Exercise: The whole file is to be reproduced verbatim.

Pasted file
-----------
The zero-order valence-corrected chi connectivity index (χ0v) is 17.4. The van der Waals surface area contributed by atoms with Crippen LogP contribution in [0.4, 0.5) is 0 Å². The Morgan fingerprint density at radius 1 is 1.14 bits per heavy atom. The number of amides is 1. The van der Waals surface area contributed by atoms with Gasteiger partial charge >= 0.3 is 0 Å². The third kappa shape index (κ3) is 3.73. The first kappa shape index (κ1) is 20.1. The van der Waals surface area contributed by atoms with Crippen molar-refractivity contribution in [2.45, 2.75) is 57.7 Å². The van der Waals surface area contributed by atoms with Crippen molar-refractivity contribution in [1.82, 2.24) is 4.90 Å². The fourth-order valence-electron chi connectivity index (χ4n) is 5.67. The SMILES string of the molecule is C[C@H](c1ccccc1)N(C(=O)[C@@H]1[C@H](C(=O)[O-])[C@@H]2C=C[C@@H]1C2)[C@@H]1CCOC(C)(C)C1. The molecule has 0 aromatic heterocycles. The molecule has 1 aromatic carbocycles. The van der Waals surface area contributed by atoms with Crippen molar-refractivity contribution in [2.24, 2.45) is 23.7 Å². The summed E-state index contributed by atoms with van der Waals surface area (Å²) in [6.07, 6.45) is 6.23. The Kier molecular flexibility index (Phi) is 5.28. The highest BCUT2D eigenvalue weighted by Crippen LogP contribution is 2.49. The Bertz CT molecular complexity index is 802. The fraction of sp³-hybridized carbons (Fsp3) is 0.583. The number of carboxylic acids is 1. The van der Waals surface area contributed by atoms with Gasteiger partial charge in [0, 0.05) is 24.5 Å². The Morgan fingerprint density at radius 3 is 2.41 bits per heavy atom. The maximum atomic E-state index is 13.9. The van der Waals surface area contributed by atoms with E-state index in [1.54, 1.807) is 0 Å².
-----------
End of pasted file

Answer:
The zero-order valence-corrected chi connectivity index (χ0v) is 17.4. The van der Waals surface area contributed by atoms with Crippen LogP contribution in [0.4, 0.5) is 0 Å². The Morgan fingerprint density at radius 1 is 1.14 bits per heavy atom. The number of amides is 1. The van der Waals surface area contributed by atoms with Gasteiger partial charge >= 0.3 is 0 Å². The third kappa shape index (κ3) is 3.73. The first kappa shape index (κ1) is 20.1. The van der Waals surface area contributed by atoms with Crippen molar-refractivity contribution in [2.45, 2.75) is 57.7 Å². The van der Waals surface area contributed by atoms with Crippen molar-refractivity contribution in [1.82, 2.24) is 4.90 Å². The fourth-order valence-electron chi connectivity index (χ4n) is 5.67. The SMILES string of the molecule is C[C@H](c1ccccc1)N(C(=O)[C@@H]1[C@H](C(=O)[O-])[C@@H]2C=C[C@@H]1C2)[C@@H]1CCOC(C)(C)C1. The molecule has 0 aromatic heterocycles. The molecule has 1 aromatic carbocycles. The van der Waals surface area contributed by atoms with Crippen molar-refractivity contribution in [2.24, 2.45) is 23.7 Å². The summed E-state index contributed by atoms with van der Waals surface area (Å²) in [6.07, 6.45) is 6.23. The Kier molecular flexibility index (Phi) is 5.28. The highest BCUT2D eigenvalue weighted by Crippen LogP contribution is 2.49. The Bertz CT molecular complexity index is 802. The fraction of sp³-hybridized carbons (Fsp3) is 0.583. The number of carboxylic acids is 1. The van der Waals surface area contributed by atoms with Gasteiger partial charge in [0, 0.05) is 24.5 Å². The Morgan fingerprint density at radius 3 is 2.41 bits per heavy atom. The maximum atomic E-state index is 13.9. The van der Waals surface area contributed by atoms with E-state index in [1.54, 1.807) is 0 Å².